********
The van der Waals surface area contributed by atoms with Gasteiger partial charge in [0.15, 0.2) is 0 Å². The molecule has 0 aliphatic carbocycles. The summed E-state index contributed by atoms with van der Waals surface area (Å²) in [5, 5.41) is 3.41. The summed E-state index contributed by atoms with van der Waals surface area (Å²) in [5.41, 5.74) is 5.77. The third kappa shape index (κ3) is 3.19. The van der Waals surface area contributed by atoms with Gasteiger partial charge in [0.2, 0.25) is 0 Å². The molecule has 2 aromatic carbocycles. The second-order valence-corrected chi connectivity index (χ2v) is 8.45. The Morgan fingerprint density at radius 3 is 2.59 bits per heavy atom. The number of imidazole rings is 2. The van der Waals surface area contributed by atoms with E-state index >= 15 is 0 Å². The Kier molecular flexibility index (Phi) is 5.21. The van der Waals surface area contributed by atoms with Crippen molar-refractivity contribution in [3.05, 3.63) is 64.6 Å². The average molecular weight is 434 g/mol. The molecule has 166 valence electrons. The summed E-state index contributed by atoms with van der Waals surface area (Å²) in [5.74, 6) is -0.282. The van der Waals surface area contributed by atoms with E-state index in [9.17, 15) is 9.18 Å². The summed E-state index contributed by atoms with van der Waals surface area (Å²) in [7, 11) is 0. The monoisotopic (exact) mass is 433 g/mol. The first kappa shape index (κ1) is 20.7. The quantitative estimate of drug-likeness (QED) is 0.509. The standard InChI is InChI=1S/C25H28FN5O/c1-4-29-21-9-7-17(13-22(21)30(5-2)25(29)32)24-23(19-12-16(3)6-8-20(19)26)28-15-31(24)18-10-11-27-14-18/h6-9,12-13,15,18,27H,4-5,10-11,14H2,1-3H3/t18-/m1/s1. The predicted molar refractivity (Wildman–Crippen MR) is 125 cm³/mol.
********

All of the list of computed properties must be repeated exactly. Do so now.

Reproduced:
The van der Waals surface area contributed by atoms with Gasteiger partial charge in [0.15, 0.2) is 0 Å². The molecule has 0 aliphatic carbocycles. The summed E-state index contributed by atoms with van der Waals surface area (Å²) in [5, 5.41) is 3.41. The summed E-state index contributed by atoms with van der Waals surface area (Å²) in [5.41, 5.74) is 5.77. The third kappa shape index (κ3) is 3.19. The van der Waals surface area contributed by atoms with Gasteiger partial charge in [0.2, 0.25) is 0 Å². The molecule has 2 aromatic carbocycles. The second-order valence-corrected chi connectivity index (χ2v) is 8.45. The Morgan fingerprint density at radius 3 is 2.59 bits per heavy atom. The number of imidazole rings is 2. The van der Waals surface area contributed by atoms with E-state index >= 15 is 0 Å². The Kier molecular flexibility index (Phi) is 5.21. The van der Waals surface area contributed by atoms with Crippen molar-refractivity contribution in [3.05, 3.63) is 64.6 Å². The average molecular weight is 434 g/mol. The molecule has 166 valence electrons. The summed E-state index contributed by atoms with van der Waals surface area (Å²) in [5.74, 6) is -0.282. The van der Waals surface area contributed by atoms with E-state index in [9.17, 15) is 9.18 Å². The summed E-state index contributed by atoms with van der Waals surface area (Å²) in [7, 11) is 0. The monoisotopic (exact) mass is 433 g/mol. The first kappa shape index (κ1) is 20.7. The quantitative estimate of drug-likeness (QED) is 0.509. The standard InChI is InChI=1S/C25H28FN5O/c1-4-29-21-9-7-17(13-22(21)30(5-2)25(29)32)24-23(19-12-16(3)6-8-20(19)26)28-15-31(24)18-10-11-27-14-18/h6-9,12-13,15,18,27H,4-5,10-11,14H2,1-3H3/t18-/m1/s1. The predicted molar refractivity (Wildman–Crippen MR) is 125 cm³/mol.